Charlie Sterchi is an MA candidate in creative writing at Auburn University. He serves as an assistant editor at the Southern Humanities Review and Fiction Editor at Kudzu House Quarterly.
The Running Dog
Grandpa’s on suicide watch, but I’m not allowed to watch him anymore. Not by myself. Not after the incident involving his Buick, a smashed retaining wall, and the manually disengaged passenger side airbag. Grandpa’s on suicide watch, and here I am in the bosom of his creaking home, in his bedroom, by his window that looks out over the hills stacked one on another like the layers of dung and rotten cabbage in a compost heap, watching him with his breathing tubes and the shudder of his breathing machine; his pills and his bag of piss and his skin like spent wax paper; the smell of diarrhea and applesauce and the smell of vintage tweed from the open closet. I am not alone, but with my sister who’s brought her cello down from Maryland to watch us both and to join in our perspiring. Decades of daily use and nightly disuse have rendered the air conditioning busted.
“Does that thing have a quiet setting?” I say.
My sister says, “The breathing machine? Don’t be stupid.”
My sister wipes her brow with one of grandpa’s monogrammed paisley hankies.
“Sister,” I say. “Fetch me a drink, won’t you?”
“And leave you alone with grandfather?” she says. “I don’t think so.”
I look out the window and watch the dog running circles in the yard.
Grandpa says, “Cathy always told me, ‘Take what you can get, Johnny.’ So, I took what I got and I made an ice-cream of it.”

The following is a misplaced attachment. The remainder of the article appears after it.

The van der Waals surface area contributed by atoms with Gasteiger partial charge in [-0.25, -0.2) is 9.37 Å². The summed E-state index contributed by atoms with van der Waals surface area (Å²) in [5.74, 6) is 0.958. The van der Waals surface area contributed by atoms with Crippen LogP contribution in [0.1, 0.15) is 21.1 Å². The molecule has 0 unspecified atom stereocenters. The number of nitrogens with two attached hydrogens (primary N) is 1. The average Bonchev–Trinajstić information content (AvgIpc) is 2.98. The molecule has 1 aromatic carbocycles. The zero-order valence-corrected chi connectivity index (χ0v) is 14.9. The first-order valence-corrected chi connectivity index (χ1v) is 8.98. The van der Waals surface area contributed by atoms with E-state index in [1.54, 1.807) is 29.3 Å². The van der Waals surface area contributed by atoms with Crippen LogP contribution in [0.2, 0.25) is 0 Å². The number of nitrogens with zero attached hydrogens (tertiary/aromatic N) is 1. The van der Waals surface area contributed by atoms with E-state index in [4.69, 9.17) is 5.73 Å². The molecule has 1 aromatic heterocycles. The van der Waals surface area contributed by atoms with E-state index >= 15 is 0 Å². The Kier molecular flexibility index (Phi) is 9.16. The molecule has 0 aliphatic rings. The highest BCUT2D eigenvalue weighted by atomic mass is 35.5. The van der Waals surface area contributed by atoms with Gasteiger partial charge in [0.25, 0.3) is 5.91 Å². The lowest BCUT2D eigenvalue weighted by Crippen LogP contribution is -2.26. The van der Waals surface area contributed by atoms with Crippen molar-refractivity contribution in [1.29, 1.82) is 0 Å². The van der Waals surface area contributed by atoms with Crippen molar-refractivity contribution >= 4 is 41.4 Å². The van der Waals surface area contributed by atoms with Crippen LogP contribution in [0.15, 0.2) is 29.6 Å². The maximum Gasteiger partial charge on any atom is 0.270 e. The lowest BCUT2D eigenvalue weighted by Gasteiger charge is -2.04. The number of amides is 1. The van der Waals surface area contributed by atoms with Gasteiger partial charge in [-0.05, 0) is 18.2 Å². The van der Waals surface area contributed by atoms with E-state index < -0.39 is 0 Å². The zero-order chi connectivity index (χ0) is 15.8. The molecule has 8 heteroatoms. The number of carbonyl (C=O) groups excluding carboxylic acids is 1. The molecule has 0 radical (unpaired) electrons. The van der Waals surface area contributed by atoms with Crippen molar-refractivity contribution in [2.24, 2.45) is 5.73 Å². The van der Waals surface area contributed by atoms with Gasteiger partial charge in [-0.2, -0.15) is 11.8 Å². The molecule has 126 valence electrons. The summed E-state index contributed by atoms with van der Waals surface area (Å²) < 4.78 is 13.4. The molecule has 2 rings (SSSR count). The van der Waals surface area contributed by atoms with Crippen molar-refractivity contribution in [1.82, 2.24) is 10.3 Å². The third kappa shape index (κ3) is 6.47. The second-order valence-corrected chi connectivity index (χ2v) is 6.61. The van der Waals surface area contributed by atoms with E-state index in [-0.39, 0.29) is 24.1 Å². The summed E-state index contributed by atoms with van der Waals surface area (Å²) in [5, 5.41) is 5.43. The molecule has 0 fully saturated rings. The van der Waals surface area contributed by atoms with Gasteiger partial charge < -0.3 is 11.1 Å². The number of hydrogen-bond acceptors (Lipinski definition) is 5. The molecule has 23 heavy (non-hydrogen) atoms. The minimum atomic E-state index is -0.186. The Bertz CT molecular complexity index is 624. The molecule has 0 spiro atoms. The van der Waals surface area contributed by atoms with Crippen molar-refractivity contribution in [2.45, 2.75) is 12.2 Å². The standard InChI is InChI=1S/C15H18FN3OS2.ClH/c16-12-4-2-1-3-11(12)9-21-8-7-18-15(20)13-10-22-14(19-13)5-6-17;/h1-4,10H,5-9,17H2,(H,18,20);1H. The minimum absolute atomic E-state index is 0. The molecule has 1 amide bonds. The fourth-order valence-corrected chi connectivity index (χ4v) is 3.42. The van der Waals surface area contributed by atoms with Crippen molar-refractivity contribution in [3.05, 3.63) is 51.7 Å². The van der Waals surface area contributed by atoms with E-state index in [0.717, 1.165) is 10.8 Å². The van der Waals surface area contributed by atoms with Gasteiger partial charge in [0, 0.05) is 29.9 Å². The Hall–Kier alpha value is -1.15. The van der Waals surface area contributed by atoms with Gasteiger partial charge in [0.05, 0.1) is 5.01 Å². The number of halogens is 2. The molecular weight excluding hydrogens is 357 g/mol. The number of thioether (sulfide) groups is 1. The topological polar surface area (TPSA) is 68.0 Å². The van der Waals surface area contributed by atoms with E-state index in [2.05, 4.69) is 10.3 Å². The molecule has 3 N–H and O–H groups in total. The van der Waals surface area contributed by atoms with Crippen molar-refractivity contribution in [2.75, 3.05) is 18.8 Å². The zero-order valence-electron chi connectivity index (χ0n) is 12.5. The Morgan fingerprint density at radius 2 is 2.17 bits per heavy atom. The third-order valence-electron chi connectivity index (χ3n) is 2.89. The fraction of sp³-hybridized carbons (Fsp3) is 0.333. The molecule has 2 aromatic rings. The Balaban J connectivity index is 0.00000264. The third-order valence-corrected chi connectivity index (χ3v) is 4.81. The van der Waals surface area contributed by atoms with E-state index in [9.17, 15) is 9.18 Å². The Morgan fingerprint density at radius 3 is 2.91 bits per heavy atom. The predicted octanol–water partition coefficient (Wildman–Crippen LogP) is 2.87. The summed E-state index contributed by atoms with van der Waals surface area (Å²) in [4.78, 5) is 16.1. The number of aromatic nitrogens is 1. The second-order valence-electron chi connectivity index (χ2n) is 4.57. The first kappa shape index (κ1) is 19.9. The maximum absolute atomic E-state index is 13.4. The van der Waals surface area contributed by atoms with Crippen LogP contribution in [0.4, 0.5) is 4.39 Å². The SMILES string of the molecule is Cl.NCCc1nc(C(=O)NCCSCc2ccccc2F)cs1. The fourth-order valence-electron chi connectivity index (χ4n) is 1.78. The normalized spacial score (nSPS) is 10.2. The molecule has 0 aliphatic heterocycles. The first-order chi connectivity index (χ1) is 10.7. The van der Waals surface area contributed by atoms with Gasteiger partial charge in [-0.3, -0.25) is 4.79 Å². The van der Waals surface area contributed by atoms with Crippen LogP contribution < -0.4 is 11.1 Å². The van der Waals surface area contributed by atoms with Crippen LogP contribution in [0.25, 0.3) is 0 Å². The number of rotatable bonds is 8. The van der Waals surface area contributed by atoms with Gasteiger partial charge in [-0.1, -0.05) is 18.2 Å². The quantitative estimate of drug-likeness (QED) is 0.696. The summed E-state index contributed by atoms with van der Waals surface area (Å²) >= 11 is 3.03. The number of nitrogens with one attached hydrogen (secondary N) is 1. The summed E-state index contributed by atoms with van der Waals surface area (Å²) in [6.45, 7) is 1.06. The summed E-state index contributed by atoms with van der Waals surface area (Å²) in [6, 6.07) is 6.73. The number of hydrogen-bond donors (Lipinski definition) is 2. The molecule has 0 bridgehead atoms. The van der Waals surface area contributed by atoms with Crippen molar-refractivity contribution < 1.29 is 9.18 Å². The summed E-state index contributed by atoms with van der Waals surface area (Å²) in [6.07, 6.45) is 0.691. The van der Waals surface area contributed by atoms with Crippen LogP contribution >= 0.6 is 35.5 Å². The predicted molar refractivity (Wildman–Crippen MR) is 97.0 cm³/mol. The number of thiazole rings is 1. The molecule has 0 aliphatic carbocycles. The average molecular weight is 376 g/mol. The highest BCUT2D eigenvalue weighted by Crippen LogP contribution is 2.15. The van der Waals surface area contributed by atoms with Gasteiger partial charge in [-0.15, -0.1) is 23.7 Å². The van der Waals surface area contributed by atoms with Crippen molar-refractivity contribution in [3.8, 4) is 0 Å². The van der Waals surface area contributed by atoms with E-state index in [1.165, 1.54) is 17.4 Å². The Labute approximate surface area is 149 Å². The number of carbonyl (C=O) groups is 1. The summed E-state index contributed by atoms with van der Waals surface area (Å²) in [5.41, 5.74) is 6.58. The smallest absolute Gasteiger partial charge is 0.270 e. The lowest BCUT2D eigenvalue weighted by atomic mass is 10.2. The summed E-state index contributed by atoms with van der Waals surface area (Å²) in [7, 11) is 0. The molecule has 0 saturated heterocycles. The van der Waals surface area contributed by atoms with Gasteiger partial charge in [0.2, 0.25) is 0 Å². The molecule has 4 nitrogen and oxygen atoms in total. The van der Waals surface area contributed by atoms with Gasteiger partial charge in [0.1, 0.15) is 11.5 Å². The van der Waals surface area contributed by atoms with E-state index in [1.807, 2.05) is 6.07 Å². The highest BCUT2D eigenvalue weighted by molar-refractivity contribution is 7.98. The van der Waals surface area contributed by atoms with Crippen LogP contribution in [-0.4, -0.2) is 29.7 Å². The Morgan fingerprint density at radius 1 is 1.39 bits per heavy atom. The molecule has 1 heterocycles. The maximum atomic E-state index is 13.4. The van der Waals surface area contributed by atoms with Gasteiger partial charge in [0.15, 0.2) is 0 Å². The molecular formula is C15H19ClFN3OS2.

I don’t know what he’s talking about.
My sister says, “Very good, Grandfather.”
“Grandpa, you’re unintelligible,” says I, “and, oh, how those pills make you slobber.”
I receive a merry wink from the old man.
I go downstairs and pour my own drink. On the other side of the kitchen window, which is open, the dog still runs, his tongue dragging across the dirt where he’s trod and he’s trod again.
Grandpa used to take the dog and me hunting. We’d shoot doves from behind the mulberry bushes. Then the dog would disappear into the scratching of the marsh reeds. We’d listen to the fading bustle of the dog. Often, all traces of the dog would disappear into the fog. We’d wait without exchanging a word, without stomping our boots to keep out the cold of morning, and I would wonder how we’d find all of those dead doves if the dog never came back. The dog always came back. Its name is something like Sally-Go-Home-Lucky VII or Cyrus of Westover. I don’t remember.
I become aware of my sister’s cello sliding down the banister. It’s playing something from Strauss’s Ein Heldenleben, which opens up the air in these halls. It breaks up the curtains of dust, sends a breeze through the structure, and I inhale as if with the assistance of a brand new, third lung. I rattle the ice against the walls of my glass in a counterclockwise motion because it amuses me to do so.
I watch the dog for a while and I wonder if the dog will ever die, or if instead the dog will continue running circles in the yard, dragging its tongue and sniffing around for dead doves beyond the time at which my grandfather joins the soil and manifests in the pears from the tree by his waiting grave, beyond the time at which I, too, manifest as a sheet of tears dropping from the same pear tree to rot or to be eaten by deer, beyond the time at which the pear tree dies, and the deer die, and the dove marsh and its doves become no more than a film of dust on the earth’s fallow crust, beyond the time at which all else – the strip malls and the golf courses, the Taj Mahal and the Little Ceasar’s Pizza on Chapman Highway, all else – has fallen to the great yellowing gyre of the sky. It strikes me as probable that even in the second scenario the dog, having borne the weight of perpetuity, will cease to lick the dirt and will in turn be licked by the dirt.